Despite getting off to a good start, the novel coronavirus outbreak may endanger the Cyprus tourist season before it even begins, claim hoteliers.
As the virus gets a grip of countries from which Cyprus receives a large number of tourists such as its largest market Britain and Germany – travellers are cancelling their spring holidays.
Hotels have seen a drop in reservations over recent days, which is linked with coronavirus, hoteliers said.
They are also concerned over airlines cancelling flights to coronavirus-struck areas such as Italy while Israel’s El-Al has stopped flights to Cyprus.
Budget airlines Ryanair and Easyjet announced that they are reducing flights to Italy as a first measure after the coronavirus outbreak without specifying in which countries they would also cutback flights and frequency to other destinations.
Confirming the slowdown in reservations, Deputy Tourism Minister Savvas Perdios told CyBC radio: “The flow of reservations until the end of February was impressive…we have started the year with very good omens, not just from Germany but also from the British market despite Brexit.
But in recent days, clearly due to coronavirus the rate of reservations has dropped.”
He believes a slowdown will continue in the coming weeks. “March will not be an easy month.”
Perdios said it takes “great strength to remain level-headed,” and his Deputy Ministry is trying to see the positive side of things such as the fact Cyprus “will be affected less than others.”
“I wish to assure everyone that the Deputy Ministry will continue to closely monitor the situation.”
The Deputy Minister went to Berlin to meet tour operators despite the key tourist expo ITB being cancelled due to coronavirus.
Cyprus recorded another record year in 2019 with just shy of 4 million tourists visiting the island.
Local hoteliers are awaiting information from tour operators to form a clear picture of what to expect in the coming months.
There will be tears
In comments to news website Stockwatch, chair of the Hoteliers Association in Paphos Thanos Michaelides said: “If the virus is not contained, we will weep”.
Michaelides noted that hoteliers were prepared for a rough ride in 2020 but are particularly concerned over the situation created with the coronavirus as they have no way of predicting what to expect.
“Bookings in Paphos hotels before the virus started spreading rapidly, were already reduced for March, April, May and in June, while the low number of bookings in January and February led the majority of hotels to decide to close down for the winter”.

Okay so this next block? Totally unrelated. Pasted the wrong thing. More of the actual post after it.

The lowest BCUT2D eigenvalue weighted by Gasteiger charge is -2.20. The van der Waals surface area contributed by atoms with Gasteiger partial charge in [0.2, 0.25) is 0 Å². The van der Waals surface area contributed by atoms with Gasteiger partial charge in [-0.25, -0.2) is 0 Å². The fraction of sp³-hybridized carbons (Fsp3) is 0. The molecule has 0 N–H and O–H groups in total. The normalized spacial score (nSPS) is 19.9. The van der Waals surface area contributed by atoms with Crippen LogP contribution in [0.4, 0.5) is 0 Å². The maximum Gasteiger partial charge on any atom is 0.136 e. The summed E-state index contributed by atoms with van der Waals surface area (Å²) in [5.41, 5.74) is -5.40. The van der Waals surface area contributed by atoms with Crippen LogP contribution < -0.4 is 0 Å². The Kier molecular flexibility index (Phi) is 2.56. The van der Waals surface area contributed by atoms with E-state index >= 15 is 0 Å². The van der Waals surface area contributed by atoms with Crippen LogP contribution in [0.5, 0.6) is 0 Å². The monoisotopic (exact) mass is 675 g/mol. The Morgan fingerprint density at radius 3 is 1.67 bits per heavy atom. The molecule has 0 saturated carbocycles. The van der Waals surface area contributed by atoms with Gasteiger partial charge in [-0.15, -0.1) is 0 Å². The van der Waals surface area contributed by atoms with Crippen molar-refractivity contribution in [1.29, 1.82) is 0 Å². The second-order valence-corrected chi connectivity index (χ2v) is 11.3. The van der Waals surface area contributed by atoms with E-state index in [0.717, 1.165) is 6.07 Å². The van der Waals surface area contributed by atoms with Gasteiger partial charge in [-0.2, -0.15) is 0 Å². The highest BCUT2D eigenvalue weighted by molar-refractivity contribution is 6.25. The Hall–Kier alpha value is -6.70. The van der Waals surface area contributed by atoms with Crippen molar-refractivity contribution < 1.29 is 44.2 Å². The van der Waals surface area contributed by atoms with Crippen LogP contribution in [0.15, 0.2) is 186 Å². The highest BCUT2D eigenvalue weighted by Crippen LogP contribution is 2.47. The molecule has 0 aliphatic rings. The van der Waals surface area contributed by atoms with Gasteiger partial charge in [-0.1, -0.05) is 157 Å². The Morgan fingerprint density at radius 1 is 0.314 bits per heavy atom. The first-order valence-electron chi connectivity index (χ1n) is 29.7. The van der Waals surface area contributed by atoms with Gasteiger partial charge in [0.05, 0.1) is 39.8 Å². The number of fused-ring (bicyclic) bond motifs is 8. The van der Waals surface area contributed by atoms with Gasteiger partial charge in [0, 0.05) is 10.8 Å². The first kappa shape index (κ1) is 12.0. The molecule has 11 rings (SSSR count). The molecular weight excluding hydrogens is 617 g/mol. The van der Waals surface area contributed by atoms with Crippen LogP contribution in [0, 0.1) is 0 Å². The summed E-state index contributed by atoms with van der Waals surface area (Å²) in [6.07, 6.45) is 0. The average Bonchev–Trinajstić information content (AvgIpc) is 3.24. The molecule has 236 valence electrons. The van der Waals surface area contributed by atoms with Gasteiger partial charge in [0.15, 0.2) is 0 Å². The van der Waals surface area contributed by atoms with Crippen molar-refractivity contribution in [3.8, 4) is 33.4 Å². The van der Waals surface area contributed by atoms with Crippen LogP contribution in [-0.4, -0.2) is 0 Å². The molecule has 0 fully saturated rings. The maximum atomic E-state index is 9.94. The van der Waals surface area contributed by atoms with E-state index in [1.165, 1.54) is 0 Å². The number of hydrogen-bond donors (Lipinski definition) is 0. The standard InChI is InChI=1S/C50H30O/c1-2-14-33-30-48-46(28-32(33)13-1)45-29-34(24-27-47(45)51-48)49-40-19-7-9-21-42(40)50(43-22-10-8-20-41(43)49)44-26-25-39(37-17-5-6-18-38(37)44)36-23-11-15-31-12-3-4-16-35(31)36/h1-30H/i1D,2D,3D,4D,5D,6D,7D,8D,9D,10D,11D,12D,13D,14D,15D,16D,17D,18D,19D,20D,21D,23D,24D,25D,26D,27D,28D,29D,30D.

He said low bookings will put pressure on hoteliers to bring down prices which in combination with an increase in expenses will put hotels in a tight spot.
Chairman of Famagusta hoteliers Doros Takkas said that March was a key month for them, especially for bookings from the Russian market, since this was the month when most reservations were made.
He said reservations have slowed to an alarming degree, especially from Russia, as it appeared people were reluctant to book holidays due to the spread of Covid-19.
The same goes for the British market.
“Tour operators are asking hoteliers for generous offers to attract people.”
Takkas said that hoteliers are doing their best to offer more attractive packages, noting, however, that “we are not certain if this can reverse the current situation.”
He said people were concerned and did not book holidays because they did not know how the virus would progress.
“It is important that so far we have not had a Covid-19 case in Cyprus but the situation in countries from which people travel to our island is negative.”
Hoteliers are planning to meet next week to look into ways to tackle the problem.
Larnaca hoteliers’ boss Ioanna Florentiadou said although the town’s hotels have not seen any cancellations, like in the island’s other regions, they are concerned about how things will change in the future.
“The next two weeks will be decisive, if the problem is reduced, at least we will be able to operate.”
Limassol hoteliers’ chief chair Charis Theocharous confirmed that the town’s hotels have seen their share of cancellations as uncertainty prevails.
“This is a problem facing the whole of humanity, for which we cannot do anything,” said Theocharous.
He said the biggest problem facing Limassol hotels is the cancellation of seminars and conferences.
Meanwhile, the Association of Cyprus Travel Agents (ACTA) has warned the public that most airlines and hotels will not give refunds if a traveller changes plans due to coronavirus.
ACTA said airlines have announced changes in reservations policy due to the spread of the virus “with most not refunding any money and also charging for potential changes in dates.”
“The majority of hotels refuse to return deposits or even full payment, making it impossible for us to return money to our clients.”
The same applies to group trips, with the cost of cancellation being transferred to the customer, said ACTA.